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Zometa (zoledronic acid) & Aredia (pamidronate disodium) Associated with Osteonecrosis of Jaw

May 18, 2005 | www.pharmalive.com

Novartis and FDA notified dental healthcare professionals of revisions to the prescribing information to describe the occurence of osteonecrosis of the jaw (ONJ) observed in cancer patients receiving treatment with intravenous bisphosphonates, Aredia (pamidronate disodium) and Zometa (zoledronic acid).

The prescribing information recommends that cancer patients receive a dental examination prior to initiating therapy with intravenous bisphosphonates (Aredia and Zometa), and avoid invasive dental procedures while receiving bisphosphonate treatment. For patients who develop ONJ while on bisphosphonate therapy, dental surgery may exacerbate the condition.

Read the Novartis Dear Healthcare Professional letter below. The and revised labels for Zometa and Aredia are attached.

Novartis Pharmaceuticals Corporation One Health Plaza East Hanover, NJ 07936

IMPORTANT DRUG PRECAUTION FOR DENTAL HEALTH PROFESSIONALS WITH PATIENTS BEING TREATED FOR CANCER

May 05, 2005

Dear Doctor:

We are writing to inform you of an adverse event Osteonecrosis of the Jaw (ONJ) observed in cancer patients receiving treatment with intravenous bisphosphonates, Aredia and Zometa, which may have an impact on the dental care of patients within your practice. While on treatment, invasive dental procedures should be avoided, if possible.

The prescribing information recommends that cancer patients:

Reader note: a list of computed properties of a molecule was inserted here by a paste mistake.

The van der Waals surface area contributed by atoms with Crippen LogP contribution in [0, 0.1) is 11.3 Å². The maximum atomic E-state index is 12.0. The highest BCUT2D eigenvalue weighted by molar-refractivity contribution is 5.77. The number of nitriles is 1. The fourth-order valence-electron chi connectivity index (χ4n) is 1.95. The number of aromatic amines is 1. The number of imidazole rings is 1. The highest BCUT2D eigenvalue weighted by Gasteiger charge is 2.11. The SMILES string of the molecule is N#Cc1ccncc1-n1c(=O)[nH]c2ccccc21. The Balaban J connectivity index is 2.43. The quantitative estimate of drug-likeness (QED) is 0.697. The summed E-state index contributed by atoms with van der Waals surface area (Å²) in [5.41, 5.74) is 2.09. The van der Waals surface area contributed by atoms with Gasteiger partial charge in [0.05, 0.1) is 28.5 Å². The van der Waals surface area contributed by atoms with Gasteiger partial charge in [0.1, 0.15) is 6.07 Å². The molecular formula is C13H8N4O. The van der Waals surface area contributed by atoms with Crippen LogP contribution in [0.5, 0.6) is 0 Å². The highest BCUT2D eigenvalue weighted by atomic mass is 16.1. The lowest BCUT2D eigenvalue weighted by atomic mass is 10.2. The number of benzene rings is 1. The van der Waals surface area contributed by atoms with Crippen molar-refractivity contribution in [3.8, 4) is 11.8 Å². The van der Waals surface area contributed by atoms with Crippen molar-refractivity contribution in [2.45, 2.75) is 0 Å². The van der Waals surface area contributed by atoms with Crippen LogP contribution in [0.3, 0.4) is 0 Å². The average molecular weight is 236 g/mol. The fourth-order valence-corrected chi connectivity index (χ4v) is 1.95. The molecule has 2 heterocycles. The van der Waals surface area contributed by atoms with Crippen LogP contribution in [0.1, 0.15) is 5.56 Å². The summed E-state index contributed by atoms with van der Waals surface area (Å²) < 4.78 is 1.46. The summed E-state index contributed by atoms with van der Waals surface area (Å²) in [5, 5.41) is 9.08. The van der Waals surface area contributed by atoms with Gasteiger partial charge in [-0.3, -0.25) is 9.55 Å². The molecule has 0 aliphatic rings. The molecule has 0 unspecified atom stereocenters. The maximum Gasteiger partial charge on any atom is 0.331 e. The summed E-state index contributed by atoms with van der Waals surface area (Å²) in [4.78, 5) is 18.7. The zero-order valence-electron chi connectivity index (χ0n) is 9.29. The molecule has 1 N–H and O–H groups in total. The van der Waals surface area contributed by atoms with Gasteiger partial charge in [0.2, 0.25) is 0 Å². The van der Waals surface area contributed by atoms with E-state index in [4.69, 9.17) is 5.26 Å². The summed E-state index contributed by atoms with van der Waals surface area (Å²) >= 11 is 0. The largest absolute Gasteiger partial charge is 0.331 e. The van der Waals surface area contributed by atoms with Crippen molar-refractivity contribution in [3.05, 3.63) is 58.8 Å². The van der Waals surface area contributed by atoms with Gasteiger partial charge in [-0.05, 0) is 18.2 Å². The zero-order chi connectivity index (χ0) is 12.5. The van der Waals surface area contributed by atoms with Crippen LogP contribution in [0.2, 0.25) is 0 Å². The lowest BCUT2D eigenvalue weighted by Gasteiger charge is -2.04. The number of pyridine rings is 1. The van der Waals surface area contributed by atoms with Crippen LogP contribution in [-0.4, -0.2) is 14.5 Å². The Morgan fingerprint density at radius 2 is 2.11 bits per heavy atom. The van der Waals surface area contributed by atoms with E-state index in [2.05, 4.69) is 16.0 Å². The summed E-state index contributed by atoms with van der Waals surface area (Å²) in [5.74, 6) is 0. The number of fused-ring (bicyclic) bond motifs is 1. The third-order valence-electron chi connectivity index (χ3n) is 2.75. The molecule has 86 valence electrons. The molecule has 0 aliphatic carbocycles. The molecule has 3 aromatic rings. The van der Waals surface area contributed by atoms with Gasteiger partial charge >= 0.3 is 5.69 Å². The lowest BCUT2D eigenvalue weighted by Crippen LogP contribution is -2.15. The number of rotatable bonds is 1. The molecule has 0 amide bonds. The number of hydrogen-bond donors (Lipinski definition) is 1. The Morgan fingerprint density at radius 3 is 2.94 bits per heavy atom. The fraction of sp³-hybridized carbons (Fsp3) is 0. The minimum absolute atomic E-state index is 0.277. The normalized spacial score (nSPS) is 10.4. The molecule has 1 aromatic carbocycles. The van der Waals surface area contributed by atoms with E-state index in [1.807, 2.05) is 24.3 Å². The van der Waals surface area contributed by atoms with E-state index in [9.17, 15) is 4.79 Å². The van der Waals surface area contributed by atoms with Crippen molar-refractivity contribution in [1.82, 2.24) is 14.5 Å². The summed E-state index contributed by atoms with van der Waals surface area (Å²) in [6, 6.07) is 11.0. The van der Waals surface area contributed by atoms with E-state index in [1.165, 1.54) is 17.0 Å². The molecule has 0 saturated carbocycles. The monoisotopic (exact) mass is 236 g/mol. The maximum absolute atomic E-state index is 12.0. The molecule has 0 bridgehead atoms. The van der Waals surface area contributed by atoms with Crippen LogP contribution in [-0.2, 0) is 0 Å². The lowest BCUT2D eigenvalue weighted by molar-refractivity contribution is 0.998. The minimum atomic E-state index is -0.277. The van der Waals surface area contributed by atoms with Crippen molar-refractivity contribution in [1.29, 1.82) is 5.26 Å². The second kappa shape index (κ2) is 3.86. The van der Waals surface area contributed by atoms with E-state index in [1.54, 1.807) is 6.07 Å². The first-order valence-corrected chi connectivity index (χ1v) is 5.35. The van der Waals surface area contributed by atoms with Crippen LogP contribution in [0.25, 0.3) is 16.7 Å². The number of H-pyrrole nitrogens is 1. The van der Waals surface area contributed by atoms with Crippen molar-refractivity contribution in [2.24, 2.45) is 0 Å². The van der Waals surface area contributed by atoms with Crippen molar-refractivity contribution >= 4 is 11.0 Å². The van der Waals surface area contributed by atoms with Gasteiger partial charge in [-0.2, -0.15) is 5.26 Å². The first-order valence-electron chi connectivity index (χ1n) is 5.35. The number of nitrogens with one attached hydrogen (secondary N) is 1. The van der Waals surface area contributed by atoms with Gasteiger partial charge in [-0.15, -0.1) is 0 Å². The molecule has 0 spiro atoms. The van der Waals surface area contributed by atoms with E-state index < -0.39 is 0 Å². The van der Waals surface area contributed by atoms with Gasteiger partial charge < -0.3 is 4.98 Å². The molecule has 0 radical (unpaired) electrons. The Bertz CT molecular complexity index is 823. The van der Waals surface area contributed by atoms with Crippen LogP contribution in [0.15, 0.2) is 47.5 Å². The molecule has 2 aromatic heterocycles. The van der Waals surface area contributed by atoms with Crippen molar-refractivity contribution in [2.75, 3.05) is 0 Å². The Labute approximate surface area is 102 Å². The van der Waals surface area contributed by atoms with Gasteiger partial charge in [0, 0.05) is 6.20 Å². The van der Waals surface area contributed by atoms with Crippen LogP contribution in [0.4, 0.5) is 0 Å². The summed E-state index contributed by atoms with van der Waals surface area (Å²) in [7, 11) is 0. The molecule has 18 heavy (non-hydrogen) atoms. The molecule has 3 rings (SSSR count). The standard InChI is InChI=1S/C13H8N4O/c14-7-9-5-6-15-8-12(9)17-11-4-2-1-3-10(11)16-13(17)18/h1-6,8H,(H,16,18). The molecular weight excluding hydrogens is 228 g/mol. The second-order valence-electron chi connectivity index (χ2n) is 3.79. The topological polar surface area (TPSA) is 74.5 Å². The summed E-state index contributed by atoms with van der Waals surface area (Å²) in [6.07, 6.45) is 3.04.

receive a dental examination prior to initiating therapy with intravenous bisphosphonates (Aredia and Zometa); and

avoid invasive dental procedures while receiving bisphosphonate treatment. For patients who develop ONJ while on bisphosphonate therapy, dental surgery may exacerbate the condition. Clinical judgment by the treating physician should guide the management plan of each patient based on individual benefit/risk assessment.

Aredia is used in the treatment of hypercalcemia of malignancy, Paget’s disease, osteolytic bone metastases of breast cancer and osteolytic lesions of multiple myeloma. Zometa is used in the treatment of hypercalcemia of malignancy, the treatment of patients with multiple myeloma and patients with documented bone metastases from solid tumors, in conjunction with standard antineoplastic therapy. Prostate cancer should have progressed after treatment with at least one hormonal therapy.

In the U.S. Package Insert for both Aredia and Zometa, the following information on osteonecrosis of the jaw has been added under the Precautions Section.

Precautions

Osteonecrosis of the jaw

Osteonecrosis of the jaw (ONJ) has been reported in patients with cancer receiving treatment regimens including bisphosphonates. Many of these patients were also receiving chemotherapy and corticosteroids. The majority of reported cases have been associated with dental procedures such as tooth extraction. Many had signs of local infection including osteomyelitis.

A dental examination with appropriate preventive dentistry should be considered prior to treatment with bisphosphonates in patients with concomitant risk factors (e.g. cancer, chemotherapy, corticosteroids, poor oral hygiene).

While on treatment, these patients should avoid invasive dental procedures if possible. For patients who develop ONJ while on bisphosphonate therapy, dental surgery may exacerbate the condition. For patients requiring dental procedures, there are no data available to suggest whether discontinuation of bisphosphonate treatment reduces the risk of ONJ. Clinical judgment of the treating physician should guide the management plan of each patient based on individual benefit/risk assessment.

ONJ is a complex problem with multiple risk factors. Typical signs and symptoms of ONJ include, but are not limited to: pain, swelling, or infection of the gums; loosening of the teeth; poor healing of the gums; numbness or a feeling of heaviness in the jaw; drainage and exposed bone. The seriousness of ONJ ranges from patient being asymptomatic to requiring sections of the jaw to be removed.

Dentists, oral surgeons, periodontists, prosthodontists, dental hygienists, and other dental health professionals can play a vital role in identifying ONJ and other oral complications of cancer and cancer therapy.


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